A few weeks ago in Portage a pickup driver struck a cyclist from behind. The cyclist died. That case has Michigan’s bicycling community thinking of another crash that happened in August 2016. That's when a driver tried to pass another car on a rural road west of Ann Arbor, but hit and killed triathlete Karen McKeachie who was riding a bicycle in the opposite direction.
Cyclists and pedestrians will soon have an easier time getting around Detroit.
What was once abandoned railroad track will become 7.5 miles of paved trails for biking and walking. The city used $4.3 million in state grants to purchase 76 acres of land from the Conrail railroad company.
The new trail will help fill the biggest gap in the city’s Inner Circle Greenway, a 26-mile loop of bike lanes and trails encircling the city.
This week marks the anniversary of the crash that left five bicyclists dead in Kalamazoo County. In 2016, a total of 38 cyclists in Michigan lost their lives in crashes involving motor vehicles. That's a 10-year high, according to state data.
Tomorrow marks the anniversary of the crash in Kalamazoo County that left five bicyclists dead and four others seriously injured. The riders were all members of the Chain Gang, a group that organizes weekly rides in and around Kalamazoo.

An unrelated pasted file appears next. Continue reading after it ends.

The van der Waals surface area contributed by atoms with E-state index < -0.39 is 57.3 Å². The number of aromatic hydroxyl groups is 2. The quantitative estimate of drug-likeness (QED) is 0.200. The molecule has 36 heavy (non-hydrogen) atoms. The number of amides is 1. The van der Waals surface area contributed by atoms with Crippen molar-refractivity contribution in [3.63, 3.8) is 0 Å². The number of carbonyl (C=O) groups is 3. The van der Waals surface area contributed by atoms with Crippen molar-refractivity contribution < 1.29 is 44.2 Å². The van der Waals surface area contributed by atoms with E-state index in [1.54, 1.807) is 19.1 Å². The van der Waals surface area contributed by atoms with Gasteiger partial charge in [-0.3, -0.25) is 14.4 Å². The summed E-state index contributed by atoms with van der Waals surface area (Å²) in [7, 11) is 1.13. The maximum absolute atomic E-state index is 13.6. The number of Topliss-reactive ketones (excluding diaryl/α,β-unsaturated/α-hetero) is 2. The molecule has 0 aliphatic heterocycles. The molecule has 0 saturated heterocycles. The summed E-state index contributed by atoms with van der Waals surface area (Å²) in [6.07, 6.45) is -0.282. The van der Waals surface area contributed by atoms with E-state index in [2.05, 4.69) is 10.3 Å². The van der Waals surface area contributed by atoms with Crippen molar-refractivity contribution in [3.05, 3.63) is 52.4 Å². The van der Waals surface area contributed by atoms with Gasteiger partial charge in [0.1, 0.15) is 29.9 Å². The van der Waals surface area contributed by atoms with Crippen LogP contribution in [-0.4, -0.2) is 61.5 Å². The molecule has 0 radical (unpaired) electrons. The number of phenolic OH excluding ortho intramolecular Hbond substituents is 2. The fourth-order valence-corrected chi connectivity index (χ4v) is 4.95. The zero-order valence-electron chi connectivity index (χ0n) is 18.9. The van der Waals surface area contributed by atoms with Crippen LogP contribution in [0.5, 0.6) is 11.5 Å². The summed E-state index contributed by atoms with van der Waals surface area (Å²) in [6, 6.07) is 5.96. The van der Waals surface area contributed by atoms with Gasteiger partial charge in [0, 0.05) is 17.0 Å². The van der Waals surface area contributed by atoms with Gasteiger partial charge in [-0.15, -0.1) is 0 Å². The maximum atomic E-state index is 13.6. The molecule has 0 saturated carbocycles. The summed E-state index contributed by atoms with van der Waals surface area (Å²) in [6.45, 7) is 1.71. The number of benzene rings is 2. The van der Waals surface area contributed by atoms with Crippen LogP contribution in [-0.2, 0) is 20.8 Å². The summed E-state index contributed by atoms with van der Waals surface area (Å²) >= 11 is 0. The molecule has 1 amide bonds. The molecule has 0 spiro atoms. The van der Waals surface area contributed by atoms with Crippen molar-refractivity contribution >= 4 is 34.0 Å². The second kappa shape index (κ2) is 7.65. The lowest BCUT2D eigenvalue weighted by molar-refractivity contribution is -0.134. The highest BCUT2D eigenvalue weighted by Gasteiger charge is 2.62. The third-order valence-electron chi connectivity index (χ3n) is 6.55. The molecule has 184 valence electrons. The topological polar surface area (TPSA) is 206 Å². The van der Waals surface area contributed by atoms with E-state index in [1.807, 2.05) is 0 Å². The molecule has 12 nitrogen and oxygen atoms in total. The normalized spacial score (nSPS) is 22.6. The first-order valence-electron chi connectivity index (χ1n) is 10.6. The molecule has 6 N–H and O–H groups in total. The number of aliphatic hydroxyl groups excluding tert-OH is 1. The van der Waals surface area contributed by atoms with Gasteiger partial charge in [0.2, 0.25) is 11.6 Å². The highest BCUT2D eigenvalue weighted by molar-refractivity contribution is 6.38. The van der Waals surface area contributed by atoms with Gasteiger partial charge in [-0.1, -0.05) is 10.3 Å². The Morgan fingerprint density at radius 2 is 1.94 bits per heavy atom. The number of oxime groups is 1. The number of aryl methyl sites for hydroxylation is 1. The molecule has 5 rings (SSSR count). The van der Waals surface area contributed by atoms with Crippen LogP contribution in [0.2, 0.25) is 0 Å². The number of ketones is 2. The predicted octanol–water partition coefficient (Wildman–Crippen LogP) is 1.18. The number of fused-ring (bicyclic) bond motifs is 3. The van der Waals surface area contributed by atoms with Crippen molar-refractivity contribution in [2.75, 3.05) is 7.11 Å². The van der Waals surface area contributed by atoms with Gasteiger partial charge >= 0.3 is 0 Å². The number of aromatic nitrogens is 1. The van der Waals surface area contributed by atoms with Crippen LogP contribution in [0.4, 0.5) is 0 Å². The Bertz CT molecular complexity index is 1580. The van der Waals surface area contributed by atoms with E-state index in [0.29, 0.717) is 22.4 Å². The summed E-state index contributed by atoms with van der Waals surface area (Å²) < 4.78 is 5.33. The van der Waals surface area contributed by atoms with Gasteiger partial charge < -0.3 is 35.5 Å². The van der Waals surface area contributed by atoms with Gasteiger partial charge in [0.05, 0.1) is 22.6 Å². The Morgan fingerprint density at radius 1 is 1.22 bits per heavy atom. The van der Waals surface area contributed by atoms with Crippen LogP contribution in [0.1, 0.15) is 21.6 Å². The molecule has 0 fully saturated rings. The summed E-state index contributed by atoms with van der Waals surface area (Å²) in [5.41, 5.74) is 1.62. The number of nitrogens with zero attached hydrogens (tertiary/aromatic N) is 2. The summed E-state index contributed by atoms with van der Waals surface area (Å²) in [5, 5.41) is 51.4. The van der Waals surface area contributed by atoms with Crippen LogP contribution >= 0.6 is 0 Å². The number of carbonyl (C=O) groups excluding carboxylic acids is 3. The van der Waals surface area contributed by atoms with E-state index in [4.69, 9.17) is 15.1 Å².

For decades, hunting and fishing would have been among the top answers.
But times change, and Michigan needs to retool the way it's pitching its outdoor charms.
Ted Roelofs looks at selling the Michigan outdoors to a new generation in his latest piece for Bridge Magazine. He joined us today to take a look at how the outdoor sports scene is changing in Michigan.
It appears old man winter is finally loosening his grip on Michigan. (Dare I type that sentence?)
With temperatures close to the 50s over the weekend, some folks may have busted out the grill. I dug around my shed and got my bike out.
My office in Grand Rapids is only about a mile and a half away from my house. But it costs $14 a day to park there. It makes sense most days to commute on my bike.
But I don't bike to work in the winter. I’m just not that hardcore. The black ice, the wind chill, it’s daunting. I already hate driving in the snow. I can’t imagine riding my bike in it. I just can’t.
But people do it. Maybe you’ve seen them around your town? They’ve got those weird fat tire bikes and full face masks with icicle mustaches. They’re crazy, right?
Bike share programs are not a new concept – there are successful bike share programs in major cities all throughout the world. If you travel around North America, you'll find citywide bike share programs in Chicago, New York, Boston, Austin, Des Moines, Denver, Boulder, D.C., Madison (WI), Minneapolis/St. Paul, Philadelphia, Columbus, Charlotte, Chattanooga, Baltimore, the Bay Area, Toronto, and Montreal, among others.
At the end of September the new ArborBike bike share program in downtown Ann Arbor debuted, becoming the first and currently only public bike share program in southeastern Michigan.
More communities in Michigan are embracing bike lanes.